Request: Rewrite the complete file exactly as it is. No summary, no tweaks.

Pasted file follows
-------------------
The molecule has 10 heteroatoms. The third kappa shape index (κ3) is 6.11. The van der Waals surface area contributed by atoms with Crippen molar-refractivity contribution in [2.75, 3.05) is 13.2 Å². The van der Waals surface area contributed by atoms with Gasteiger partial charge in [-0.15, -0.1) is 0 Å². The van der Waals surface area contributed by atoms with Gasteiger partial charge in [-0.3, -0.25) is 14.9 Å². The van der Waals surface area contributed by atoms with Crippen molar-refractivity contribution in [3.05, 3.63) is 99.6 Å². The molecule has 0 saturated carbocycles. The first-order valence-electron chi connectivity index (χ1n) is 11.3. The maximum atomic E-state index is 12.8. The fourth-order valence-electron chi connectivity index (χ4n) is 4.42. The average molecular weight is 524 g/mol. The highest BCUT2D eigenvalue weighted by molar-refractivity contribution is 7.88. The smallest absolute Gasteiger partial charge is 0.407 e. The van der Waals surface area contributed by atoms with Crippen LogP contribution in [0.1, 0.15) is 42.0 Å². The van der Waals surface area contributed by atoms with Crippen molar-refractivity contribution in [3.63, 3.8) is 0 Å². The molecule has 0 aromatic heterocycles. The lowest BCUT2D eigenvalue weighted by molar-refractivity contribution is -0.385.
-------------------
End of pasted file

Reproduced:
The molecule has 10 heteroatoms. The third kappa shape index (κ3) is 6.11. The van der Waals surface area contributed by atoms with Crippen molar-refractivity contribution in [2.75, 3.05) is 13.2 Å². The van der Waals surface area contributed by atoms with Gasteiger partial charge in [-0.15, -0.1) is 0 Å². The van der Waals surface area contributed by atoms with Gasteiger partial charge in [-0.3, -0.25) is 14.9 Å². The van der Waals surface area contributed by atoms with Crippen molar-refractivity contribution in [3.05, 3.63) is 99.6 Å². The molecule has 0 saturated carbocycles. The first-order valence-electron chi connectivity index (χ1n) is 11.3. The maximum atomic E-state index is 12.8. The fourth-order valence-electron chi connectivity index (χ4n) is 4.42. The average molecular weight is 524 g/mol. The highest BCUT2D eigenvalue weighted by molar-refractivity contribution is 7.88. The smallest absolute Gasteiger partial charge is 0.407 e. The van der Waals surface area contributed by atoms with Crippen LogP contribution in [0.1, 0.15) is 42.0 Å². The van der Waals surface area contributed by atoms with Crippen molar-refractivity contribution in [3.63, 3.8) is 0 Å². The molecule has 0 aromatic heterocycles. The lowest BCUT2D eigenvalue weighted by molar-refractivity contribution is -0.385.